Zane Bridgers

Member
Messages
75
Reaction score
3
Points
8
Location
Northern New Mexico - Climate Zone 5A
Interesting. Now that you mention it, I was thinking of plumbing the well house with 160 PSI poly pipe since I have a spool on hand. I figured with no head, 160 psi would be plenty but didn't think about the added pressure of the CSV. I have an extra stick of schd 80 pvc I could use instead. I know it's irrational, but I just hate the idea of using MEK solvent and pvc cement in my drinking water supply line, but I'd take it over a pipe bursting.

Good to know about the CSV. Good design points there. I guess if it failed "closed" it would still deliver 1gpm and not jeopardize the pump though.

I can't believe that about pressure switches. Seems like a major liability. Where does said relief valve usually go? When it blows does the pump just run til someone notices? I wouldn't want it in the well vault since it would potentially flood all the electronics, but obviously wouldn't want it in the house either. Could plumb it so it exits out the top of the vault above grade somewhere, or put a float switch of some sort in-line with the pump controller to prevent a flood.
 

Reach4

Well-Known Member
Messages
34,530
Reaction score
3,495
Points
113
Location
IL
Interesting. Now that you mention it, I was thinking of plumbing the well house with 160 PSI poly pipe since I have a spool on hand. I figured with no head, 160 psi would be plenty but didn't think about the added pressure of the CSV.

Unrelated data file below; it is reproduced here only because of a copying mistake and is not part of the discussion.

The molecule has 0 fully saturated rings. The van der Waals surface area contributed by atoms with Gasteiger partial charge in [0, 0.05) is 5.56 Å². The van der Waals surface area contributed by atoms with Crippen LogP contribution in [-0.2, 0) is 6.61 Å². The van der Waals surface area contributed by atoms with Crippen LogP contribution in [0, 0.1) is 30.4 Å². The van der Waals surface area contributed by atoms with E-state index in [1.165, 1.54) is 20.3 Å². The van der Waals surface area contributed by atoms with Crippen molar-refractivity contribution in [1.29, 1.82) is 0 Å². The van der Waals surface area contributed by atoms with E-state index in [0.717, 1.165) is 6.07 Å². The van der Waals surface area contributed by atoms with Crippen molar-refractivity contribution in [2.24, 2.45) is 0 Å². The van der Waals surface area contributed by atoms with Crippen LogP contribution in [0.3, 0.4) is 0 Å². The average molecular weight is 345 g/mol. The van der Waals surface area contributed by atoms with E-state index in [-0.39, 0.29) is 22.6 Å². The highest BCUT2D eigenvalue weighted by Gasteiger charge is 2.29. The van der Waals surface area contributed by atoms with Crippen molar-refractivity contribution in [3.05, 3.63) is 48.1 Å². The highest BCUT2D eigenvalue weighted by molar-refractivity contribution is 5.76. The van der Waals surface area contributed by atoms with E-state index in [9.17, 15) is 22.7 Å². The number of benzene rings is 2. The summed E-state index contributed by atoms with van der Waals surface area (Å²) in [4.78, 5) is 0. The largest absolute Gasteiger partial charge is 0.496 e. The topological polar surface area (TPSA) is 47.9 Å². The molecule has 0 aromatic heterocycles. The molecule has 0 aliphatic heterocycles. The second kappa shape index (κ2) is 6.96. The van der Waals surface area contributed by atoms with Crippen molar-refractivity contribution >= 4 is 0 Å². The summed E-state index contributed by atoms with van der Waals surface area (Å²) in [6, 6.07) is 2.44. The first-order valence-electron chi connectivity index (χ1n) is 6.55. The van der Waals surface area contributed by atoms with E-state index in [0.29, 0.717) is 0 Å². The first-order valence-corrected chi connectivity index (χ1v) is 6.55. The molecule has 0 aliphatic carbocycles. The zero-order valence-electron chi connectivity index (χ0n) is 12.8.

The maximum pressure at the well house will be less than the (("shut-off pressure" of the pump) - (the static head))
 

Valveman

Cary Austin
Staff member
Messages
13,076
Reaction score
882
Points
113
Location
Lubbock, Texas
Website
cyclestopvalves.com
160# pipe is fine. Yes the CSV will still pass 1 GPM, enough to keep the pump cool, even if it failed in the closed position. Pressure switches are a liability. That is why a pressure relief valve is recommended. The PRV can go anywhere after the CSV. When a PRV does pop off many people get their basement or vault flooded. It is best to plumb the PRV outside and in a place you can see it. If water is coming out of the PRV it is a high pressure alarm and seeing the water is your alert.
 

Zane Bridgers

Member
Messages
75
Reaction score
3
Points
8
Location
Northern New Mexico - Climate Zone 5A
Excellent. And what PSI PRV would you recommend for a 40/60 pressure switch? Is 75 PSI safe? Do you just plumb it onto a tee somewhere along your supply line? I was thinking I could just put it in the mechanical room and drain into the nearby laundry stand pipe.

As for the small pressure tanks, I see in your pside-kick kits they are usually oriented vertically, however the tank tee I have is designed for a horizontal connection. Should I use an elbow or just as effective to rotate the whole pressure switch/gauge assembly? I want the tank oriented vertically to reduce rubbing of the bladder.

Speaking of, I got a tank on eBay new. What the seller failed to mention was new, as in never used, but manufactured in 2004. It has the plastic threaded connector in it, but I'm concerned about the possibility of the bladder drying out and losing its elasticity in that time. Is this a warranted concern?
 

Valveman

Cary Austin
Staff member
Messages
13,076
Reaction score
882
Points
113
Location
Lubbock, Texas
Website
cyclestopvalves.com
The prv can go anywhere after the CSV. Little 4.5 gallon size tanks can be mounted sideways or anyway you want. Larger tanks need to stick up or down as they are too heavy to stick out sideways. What brand and size tank do you have?
 
Top
Hey, wait a minute.

This is awkward, but...

It looks like you're using an ad blocker. We get it, but (1) terrylove.com can't live without ads, and (2) ad blockers can cause issues with videos and comments. If you'd like to support the site, please allow ads.

If any particular ad is your REASON for blocking ads, please let us know. We might be able to do something about it. Thanks.
I've Disabled AdBlock    No Thanks